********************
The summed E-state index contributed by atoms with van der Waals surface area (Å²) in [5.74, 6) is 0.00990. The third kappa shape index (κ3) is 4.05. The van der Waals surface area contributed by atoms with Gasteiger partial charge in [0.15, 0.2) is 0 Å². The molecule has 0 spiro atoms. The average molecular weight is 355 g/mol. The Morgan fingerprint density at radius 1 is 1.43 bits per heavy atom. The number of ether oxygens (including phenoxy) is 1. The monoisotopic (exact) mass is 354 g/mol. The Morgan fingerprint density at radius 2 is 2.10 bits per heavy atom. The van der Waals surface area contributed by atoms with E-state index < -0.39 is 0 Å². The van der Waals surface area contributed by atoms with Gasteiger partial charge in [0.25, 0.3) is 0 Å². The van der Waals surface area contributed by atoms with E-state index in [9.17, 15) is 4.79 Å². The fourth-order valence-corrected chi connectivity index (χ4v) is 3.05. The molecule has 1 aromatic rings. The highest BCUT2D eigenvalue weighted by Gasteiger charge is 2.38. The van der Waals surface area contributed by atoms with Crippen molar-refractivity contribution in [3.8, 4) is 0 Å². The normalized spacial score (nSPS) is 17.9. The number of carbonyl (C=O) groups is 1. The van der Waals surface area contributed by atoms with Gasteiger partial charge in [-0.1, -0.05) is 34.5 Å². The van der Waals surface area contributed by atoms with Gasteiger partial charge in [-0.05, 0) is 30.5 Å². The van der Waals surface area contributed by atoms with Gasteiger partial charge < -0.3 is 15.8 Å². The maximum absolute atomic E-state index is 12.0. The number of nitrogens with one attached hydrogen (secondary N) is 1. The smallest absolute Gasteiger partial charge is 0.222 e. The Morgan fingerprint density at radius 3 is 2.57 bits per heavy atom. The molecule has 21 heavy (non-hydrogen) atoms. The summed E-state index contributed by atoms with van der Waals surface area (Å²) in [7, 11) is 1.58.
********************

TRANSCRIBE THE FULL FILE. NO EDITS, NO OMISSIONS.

The summed E-state index contributed by atoms with van der Waals surface area (Å²) in [5.74, 6) is 0.00990. The third kappa shape index (κ3) is 4.05. The van der Waals surface area contributed by atoms with Gasteiger partial charge in [0.15, 0.2) is 0 Å². The molecule has 0 spiro atoms. The average molecular weight is 355 g/mol. The Morgan fingerprint density at radius 1 is 1.43 bits per heavy atom. The number of ether oxygens (including phenoxy) is 1. The monoisotopic (exact) mass is 354 g/mol. The Morgan fingerprint density at radius 2 is 2.10 bits per heavy atom. The van der Waals surface area contributed by atoms with E-state index < -0.39 is 0 Å². The van der Waals surface area contributed by atoms with Gasteiger partial charge in [0.25, 0.3) is 0 Å². The van der Waals surface area contributed by atoms with E-state index in [9.17, 15) is 4.79 Å². The fourth-order valence-corrected chi connectivity index (χ4v) is 3.05. The molecule has 1 aromatic rings. The highest BCUT2D eigenvalue weighted by Gasteiger charge is 2.38. The van der Waals surface area contributed by atoms with Crippen molar-refractivity contribution in [3.8, 4) is 0 Å². The normalized spacial score (nSPS) is 17.9. The number of carbonyl (C=O) groups is 1. The van der Waals surface area contributed by atoms with Gasteiger partial charge in [-0.1, -0.05) is 34.5 Å². The van der Waals surface area contributed by atoms with Gasteiger partial charge in [-0.05, 0) is 30.5 Å². The van der Waals surface area contributed by atoms with Gasteiger partial charge < -0.3 is 15.8 Å². The maximum absolute atomic E-state index is 12.0. The number of nitrogens with one attached hydrogen (secondary N) is 1. The smallest absolute Gasteiger partial charge is 0.222 e. The Morgan fingerprint density at radius 3 is 2.57 bits per heavy atom. The molecule has 21 heavy (non-hydrogen) atoms. The summed E-state index contributed by atoms with van der Waals surface area (Å²) in [7, 11) is 1.58.